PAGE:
This summer I worked on a research project exploring the influence of contextual effects on decision making with Professor Sudeep Bhatia and PhD student Wenjia Joyce Zhao in the Department of Psychology. Decisions are inevitably made in contexts, so researchers have increasingly become interested in the ways in which different contextual effects (“nudges”) can influence the decisions people make. Our research aims to create a taxonomy for contextual effects in decision making, through the lens of a Drift Diffusion Model (DDM), to illuminate the underlying connections among the effects. The DDM, a widely used framework for decision-making analysis, uses different parameters to characterize the decision-making process. These parameters form the basis for the taxonomy, with contextual influences that affect the same parameters grouped together.
During the summer months, we designed and ran pilot studies in preparation for the large-scale study beginning this fall. In the experiments, we presented participants with restaurant and hotel choices. A subset of these choices—those with the “nudges”—included additional information or were presented differently; for example, in the default nudge condition, one option was pre-selected for participants. We recorded the participants’ choices and reaction times, which will be used to determine which DDM parameters the nudges affect.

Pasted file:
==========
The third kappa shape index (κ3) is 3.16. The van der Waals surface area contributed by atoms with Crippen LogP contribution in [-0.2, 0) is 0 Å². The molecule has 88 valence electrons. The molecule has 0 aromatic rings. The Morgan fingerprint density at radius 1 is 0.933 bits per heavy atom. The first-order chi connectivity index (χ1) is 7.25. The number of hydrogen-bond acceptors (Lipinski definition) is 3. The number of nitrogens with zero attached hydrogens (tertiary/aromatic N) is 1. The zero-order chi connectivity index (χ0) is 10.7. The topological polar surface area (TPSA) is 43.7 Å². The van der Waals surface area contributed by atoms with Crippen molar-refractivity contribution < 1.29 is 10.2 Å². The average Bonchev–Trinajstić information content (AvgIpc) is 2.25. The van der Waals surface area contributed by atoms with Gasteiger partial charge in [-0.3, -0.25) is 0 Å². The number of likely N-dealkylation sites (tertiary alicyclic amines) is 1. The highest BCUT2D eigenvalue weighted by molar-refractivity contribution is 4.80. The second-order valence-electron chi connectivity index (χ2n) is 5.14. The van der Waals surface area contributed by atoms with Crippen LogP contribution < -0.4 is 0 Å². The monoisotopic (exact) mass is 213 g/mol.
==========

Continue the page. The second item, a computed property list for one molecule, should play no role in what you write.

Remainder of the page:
Through being involved in the pilot stages of this project, I gained valuable insight into the process of designing and evaluating a social science experiment. I spent the first few weeks researching the different contextual effects we would be testing. This process taught me how to effectively review existing literature, concisely summarize the relevant information, and adapt it to our own study. During the pilot sessions, we encountered several issues, such as with timing and instruction clarity, and continuously modified the experiment accordingly. Playing a role in the process of evaluation and revision allowed me to understand the challenges of running studies involving human subjects and appreciate the importance of even the smallest details. Through running and managing the logistics of the experiment sessions, I was also able to hone my organizational skills and ability to effectively manage diverse groups of people. I also gained exposure to Matlab programming, which I believe will prove very useful in my future studies.
Finally, the project has greatly reinforced my interest in the field of behavioral economics. I have always been fascinated in both economics and psychology, and this project allowed me to uniquely combine my interests by exploring the power of their intersection. In my last two years at Penn and beyond, I hope to delve deeper into this emerging field and learn more about how it can be applied to positively impact the world.